by Councillor Rebecca Moynihan
As is often the case for citizens of any historical city, we go about our daily lives without taking the time to appreciate the cultural treasures that we have on our doorstep. Often it is because as citizens we feel intimidated by the institutions, their history and their grandness. An innovative project led by Dublin City Council seeks to change that by bringing together the National Cultural Institutions with local community groups through project partnerships. As part of this process, visits to each of the Cultural Institutions have been arranged for members of Dublin City Council and the community groups involved.
The National Library is beside the houses of the Oireachtas on Kildare st, but unlike Leinster House it is accessible to members of the public without invitation. The National Library is open to anyone walking in off the street to register for a reading ticket to use the Reading Room to work or conduct their research among the collection of over 10 million objects. The Library collects and maintains every publication produced in this country, as well as private correspondence, pictures and archives, maintaining the shared memory of Ireland. The National Library also contains the National Photographic Archive, located in Temple Bar, who run exhibitions of both historical and contemporary photography.
It is not a rarefied institution, only to be enjoyed by the few, but rather belongs to the citizens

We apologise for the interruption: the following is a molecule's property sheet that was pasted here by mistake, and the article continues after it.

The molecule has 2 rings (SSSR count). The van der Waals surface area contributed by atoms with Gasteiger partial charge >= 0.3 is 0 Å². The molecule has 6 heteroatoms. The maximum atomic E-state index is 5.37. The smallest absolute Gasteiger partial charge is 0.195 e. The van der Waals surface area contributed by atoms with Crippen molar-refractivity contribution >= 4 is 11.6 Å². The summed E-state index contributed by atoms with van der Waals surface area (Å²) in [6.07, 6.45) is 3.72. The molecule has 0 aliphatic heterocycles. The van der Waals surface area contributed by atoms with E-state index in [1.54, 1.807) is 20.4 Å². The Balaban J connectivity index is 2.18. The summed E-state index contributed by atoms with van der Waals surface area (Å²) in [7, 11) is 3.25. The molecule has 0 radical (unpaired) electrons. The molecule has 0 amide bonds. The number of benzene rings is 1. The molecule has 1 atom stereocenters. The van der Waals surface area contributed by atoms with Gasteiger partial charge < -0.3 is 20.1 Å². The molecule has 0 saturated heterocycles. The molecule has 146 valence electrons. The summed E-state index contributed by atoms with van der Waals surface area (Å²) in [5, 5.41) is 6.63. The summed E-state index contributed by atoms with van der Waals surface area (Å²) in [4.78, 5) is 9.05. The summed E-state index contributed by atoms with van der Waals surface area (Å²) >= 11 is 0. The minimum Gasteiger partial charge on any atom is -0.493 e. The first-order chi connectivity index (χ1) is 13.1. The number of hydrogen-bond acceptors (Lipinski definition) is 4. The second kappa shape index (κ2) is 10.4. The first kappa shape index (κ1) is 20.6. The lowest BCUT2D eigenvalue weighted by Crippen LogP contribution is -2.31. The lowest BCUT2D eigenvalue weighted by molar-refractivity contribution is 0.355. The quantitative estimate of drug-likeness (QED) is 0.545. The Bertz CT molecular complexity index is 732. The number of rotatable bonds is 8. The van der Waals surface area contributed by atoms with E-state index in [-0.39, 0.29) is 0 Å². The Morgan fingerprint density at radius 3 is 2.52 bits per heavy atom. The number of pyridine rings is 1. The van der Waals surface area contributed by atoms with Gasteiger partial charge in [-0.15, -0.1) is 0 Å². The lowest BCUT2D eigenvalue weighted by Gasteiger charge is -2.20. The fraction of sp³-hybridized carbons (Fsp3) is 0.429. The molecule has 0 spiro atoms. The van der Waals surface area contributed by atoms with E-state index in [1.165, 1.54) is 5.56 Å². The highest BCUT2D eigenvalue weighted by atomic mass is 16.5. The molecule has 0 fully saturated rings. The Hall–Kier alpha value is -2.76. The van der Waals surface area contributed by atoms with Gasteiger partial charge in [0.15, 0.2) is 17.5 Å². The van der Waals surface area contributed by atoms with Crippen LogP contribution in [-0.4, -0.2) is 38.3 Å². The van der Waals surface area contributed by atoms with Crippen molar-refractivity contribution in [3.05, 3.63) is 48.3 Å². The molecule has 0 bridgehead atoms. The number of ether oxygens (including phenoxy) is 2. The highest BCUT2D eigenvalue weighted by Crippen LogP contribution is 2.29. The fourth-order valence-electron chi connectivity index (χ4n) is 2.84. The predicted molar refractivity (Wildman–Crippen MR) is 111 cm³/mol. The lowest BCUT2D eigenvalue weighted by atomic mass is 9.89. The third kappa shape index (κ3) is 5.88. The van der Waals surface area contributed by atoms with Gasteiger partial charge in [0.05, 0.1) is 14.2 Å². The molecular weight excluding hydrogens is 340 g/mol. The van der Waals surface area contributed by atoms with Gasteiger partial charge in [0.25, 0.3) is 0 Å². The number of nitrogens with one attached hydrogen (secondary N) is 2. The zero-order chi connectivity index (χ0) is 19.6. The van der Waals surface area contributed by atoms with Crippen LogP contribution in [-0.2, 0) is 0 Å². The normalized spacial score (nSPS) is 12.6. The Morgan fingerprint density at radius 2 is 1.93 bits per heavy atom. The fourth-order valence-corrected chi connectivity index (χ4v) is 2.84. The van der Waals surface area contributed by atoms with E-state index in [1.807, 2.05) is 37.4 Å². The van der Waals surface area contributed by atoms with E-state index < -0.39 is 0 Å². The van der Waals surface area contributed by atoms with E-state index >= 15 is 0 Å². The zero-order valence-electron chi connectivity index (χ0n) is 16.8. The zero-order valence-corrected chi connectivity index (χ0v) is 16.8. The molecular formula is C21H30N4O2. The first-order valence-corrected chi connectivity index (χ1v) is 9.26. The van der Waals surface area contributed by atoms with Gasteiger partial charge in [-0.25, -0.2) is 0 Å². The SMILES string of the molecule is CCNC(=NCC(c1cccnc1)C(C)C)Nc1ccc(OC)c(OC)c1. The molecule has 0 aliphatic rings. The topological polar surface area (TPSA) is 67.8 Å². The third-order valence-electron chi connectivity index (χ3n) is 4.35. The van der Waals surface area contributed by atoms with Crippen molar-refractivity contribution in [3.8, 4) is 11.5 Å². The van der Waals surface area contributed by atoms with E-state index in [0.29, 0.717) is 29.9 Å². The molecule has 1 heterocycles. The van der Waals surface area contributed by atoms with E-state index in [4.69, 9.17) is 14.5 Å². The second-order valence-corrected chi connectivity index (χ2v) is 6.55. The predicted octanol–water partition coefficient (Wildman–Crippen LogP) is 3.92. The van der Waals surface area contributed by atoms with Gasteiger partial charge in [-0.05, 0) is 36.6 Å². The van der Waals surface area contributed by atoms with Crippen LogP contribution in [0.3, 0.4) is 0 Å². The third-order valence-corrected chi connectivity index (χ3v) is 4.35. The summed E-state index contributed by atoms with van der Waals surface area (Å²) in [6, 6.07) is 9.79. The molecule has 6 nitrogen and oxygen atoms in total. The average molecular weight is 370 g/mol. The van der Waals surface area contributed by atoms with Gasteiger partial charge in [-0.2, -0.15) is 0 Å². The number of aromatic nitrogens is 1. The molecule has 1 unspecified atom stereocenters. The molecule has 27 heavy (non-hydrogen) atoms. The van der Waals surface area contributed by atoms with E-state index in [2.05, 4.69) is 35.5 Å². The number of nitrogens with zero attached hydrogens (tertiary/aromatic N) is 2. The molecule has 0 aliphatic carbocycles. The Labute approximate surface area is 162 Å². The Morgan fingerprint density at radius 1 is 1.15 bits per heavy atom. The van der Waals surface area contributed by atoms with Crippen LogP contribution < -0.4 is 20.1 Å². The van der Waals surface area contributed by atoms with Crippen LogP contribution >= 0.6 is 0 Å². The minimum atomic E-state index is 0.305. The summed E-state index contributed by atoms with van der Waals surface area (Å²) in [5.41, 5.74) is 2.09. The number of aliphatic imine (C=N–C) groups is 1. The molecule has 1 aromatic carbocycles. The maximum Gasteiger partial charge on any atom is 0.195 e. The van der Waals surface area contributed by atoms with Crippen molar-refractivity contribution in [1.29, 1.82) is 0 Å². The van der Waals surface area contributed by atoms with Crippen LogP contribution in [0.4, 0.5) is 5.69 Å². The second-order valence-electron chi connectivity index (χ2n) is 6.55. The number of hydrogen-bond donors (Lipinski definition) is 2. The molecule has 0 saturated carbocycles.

We met with the Director of the Library Dr Sandra Collins and Head of the Outreach Team Katherine McSharry, who took us through how they manage and collect their archive, as well as the work they are doing in engaging the public in their work.
As you climb the stairs, walking in the footsteps of Library regulars such as WB Yeats, James Joyce and Seamus Heaney towards the spectacular reading room, there is a plaque with a dedication from Yeats to a former Director of the Library Thomas William Lyster. Katherine told us a story of when a library patron complained to him about the groups of young people hanging out on the steps outside the Library smoking and chatting, he replied that he wouldn’t ask them to move as the library belonged to them too. This philosophy is at the heart of the National Library, it is not a rarefied institution, only to be enjoyed by the few, but rather belongs to the citizens.
By Councillor Rebecca Moynihan,
Dublin City Council